Open main menu

The Basilica of San Albino (Spanish: Basílica de San Albino), formerly known as San Albino Church of Mesilla, is part of the Roman Catholic Diocese of Las Cruces and is located in Mesilla, New Mexico. It has the distinction of having originally been established in Mexico, but it is now located in the United States as a result of a transfer of territory in the Gadsden Purchase. The first church on the site was built in 1852; the current structure was built in 1906, and is one of the oldest churches in the region. Daily masses are held in both Spanish and English.[1][2]

Basilica of San Albino
San Albino Church Mesilla.jpg
View of front from Mesilla Plaza
Basilica of San Albino is located in New Mexico
Basilica of San Albino
Basilica of San Albino
32°16′29″N 106°47′45″W / 32.27472°N 106.79583°W / 32.27472; -106.79583Coordinates: 32°16′29″N 106°47′45″W / 32.27472°N 106.79583°W / 32.27472; -106.79583
LocationMesilla, New Mexico
Country United States
DenominationRoman Catholic
Former name(s)San Albino Church of Mesilla
Founded1852 (1852)
Founder(s)Ramón Ortíz
DedicationAlbinus of Angers
Functional statusActive
ParishSan Albino
ArchdioceseSanta Fe
DioceseLas Cruces
Pastor(s)Richard Catanach
Director of musicGeorgina Lavery
Religious education coordinatorJulia Ruiz
RCIA coordinatorRichard & Janet Hinderliter
Basilica of San Albino Coat of Arms Mesilla New Mexico.gif



The basilica sits on the north side of the town square, and is built of fired brick, with a belfry facade on each corner. There are leaded stained glass windows depicting saints with geometric designs lining the walls of the nave. The parapet between the belfries is much like a mission style. Both the interior and the exterior walls were stripped of their plaster during a renovation and stabilization in the 1960s. A memorial to parishioners who died in combat is near the front entry.[1][2] The church is surrounded by a low stone wall.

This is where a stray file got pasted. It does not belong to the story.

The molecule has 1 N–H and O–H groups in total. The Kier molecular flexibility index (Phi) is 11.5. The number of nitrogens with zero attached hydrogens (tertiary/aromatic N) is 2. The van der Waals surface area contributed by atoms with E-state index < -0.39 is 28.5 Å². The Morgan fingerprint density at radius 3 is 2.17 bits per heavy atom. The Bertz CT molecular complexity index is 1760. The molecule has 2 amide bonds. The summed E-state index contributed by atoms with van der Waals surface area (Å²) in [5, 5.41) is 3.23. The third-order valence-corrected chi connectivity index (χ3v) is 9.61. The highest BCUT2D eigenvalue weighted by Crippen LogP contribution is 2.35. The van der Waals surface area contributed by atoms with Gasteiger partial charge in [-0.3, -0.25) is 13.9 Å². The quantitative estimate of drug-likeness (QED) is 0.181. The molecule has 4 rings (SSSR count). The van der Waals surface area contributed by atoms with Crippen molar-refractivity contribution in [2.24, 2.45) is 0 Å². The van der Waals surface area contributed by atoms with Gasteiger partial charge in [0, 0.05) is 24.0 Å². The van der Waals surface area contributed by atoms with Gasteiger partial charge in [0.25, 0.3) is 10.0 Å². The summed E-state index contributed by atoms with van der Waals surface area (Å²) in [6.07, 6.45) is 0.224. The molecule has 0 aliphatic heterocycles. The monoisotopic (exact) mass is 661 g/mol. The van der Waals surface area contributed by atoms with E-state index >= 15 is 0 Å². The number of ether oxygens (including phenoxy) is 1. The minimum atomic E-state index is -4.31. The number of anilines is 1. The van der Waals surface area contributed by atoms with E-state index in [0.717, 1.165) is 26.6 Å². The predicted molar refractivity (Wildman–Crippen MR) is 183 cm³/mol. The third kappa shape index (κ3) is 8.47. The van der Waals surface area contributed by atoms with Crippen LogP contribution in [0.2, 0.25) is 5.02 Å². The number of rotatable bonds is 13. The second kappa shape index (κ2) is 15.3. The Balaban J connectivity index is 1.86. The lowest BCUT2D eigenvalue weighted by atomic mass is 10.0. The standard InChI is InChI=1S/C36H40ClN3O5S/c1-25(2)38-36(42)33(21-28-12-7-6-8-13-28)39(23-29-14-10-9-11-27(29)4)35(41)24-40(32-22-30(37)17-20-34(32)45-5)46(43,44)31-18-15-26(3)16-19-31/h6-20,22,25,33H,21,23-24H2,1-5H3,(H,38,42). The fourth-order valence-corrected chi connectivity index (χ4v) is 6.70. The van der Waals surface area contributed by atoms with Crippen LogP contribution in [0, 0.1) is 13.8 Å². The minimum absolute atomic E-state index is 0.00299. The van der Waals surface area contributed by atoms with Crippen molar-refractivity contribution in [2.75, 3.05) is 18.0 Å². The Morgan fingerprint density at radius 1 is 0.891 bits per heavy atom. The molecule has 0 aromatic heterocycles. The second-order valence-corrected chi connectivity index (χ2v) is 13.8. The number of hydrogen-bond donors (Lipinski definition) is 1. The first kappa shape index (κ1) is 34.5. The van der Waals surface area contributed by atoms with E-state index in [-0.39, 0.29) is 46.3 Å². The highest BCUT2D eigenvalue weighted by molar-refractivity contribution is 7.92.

Stained glass inside Basilica of San Albino


After the conclusion of the Mexican–American War in 1846, the town of Mesilla was established sometime around 1850 on the Mexican side of the newly established Mexican–American border, by refugees from former Mexican territory that had been ceded to the United States. A priest, Ramón Ortiz y Miera, was appointed to be Commissioner of Emigration to assist in resettling these Mexican citizens. The Mexican government ordered the church established in 1852 to support local residents. The settlers soon constructed a church on the south side of Mesilla's central plaza. This first building was constructed of mud and logs, and dedicated to the Breton Saint Albinus of Angers (Albino in Spanish), who was born in Vannes, France in 469.[3][4][5]

Following the Gadsden Purchase in 1854, Mesilla and portions of present-day southern Arizona and New Mexico became United States territory. At this point, the church was transferred to the diocese that is now the Roman Catholic Archdiocese of Santa Fe. The shepherd of this four-year-old diocese at this time was a Frenchman: Bishop Jean Baptiste Lamy. Lamy was instrumental in the growth of a number of churches in his diocese. As part of this growth, a new San Albino church was constructed on the north side of the plaza with French architecture.[3]

In 1872, the parish became part of the Vicariate Apostolic of Arizona, under Frenchman, Rev. Jean-Baptiste Salpointe. It was during this time, in 1876, that the first bell for the church was commissioned.[3] In 1908 the current church was constructed on the same site. The church later became part of two dioceses after they were established: the Roman Catholic Diocese of El Paso in 1916, and the Roman Catholic Diocese of Las Cruces in 1982.

Plaque on Basilica of San Albino.

In 2008, the Congregation for Divine Worship and the Discipline of the Sacraments in the Vatican granted minor basilica status to San Albino.


  1. ^ a b "La Iglesia de San Albino". National Park Service. 18 Feb 2010. Retrieved 8 May 2010.
  2. ^ a b "Historic Old Mesilla". Las Cruces Convention & Visitors Bureau. Archived from the original on 2012-03-06. Retrieved 13 May 2010.
  3. ^ a b c "Basilica of San Albino". Basilica of San Albino. Retrieved 8 May 2010.
  4. ^ Hunner, John; Peter Dean; Frankie Miller; Jeffrey Schnitzer; Christopher Schurtz; Stephen Vann (2008). The Mesilla Valley: an oasis in the desert. Santa Fe, NM: Sunstone Press. pp. 15–32. ISBN 978-0-86534-627-7.
  5. ^ "Breton St. Albino's intercession sought for many causes". Western Catholic Reporter. Retrieved 9 May 2010.[dead link]

External linksEdit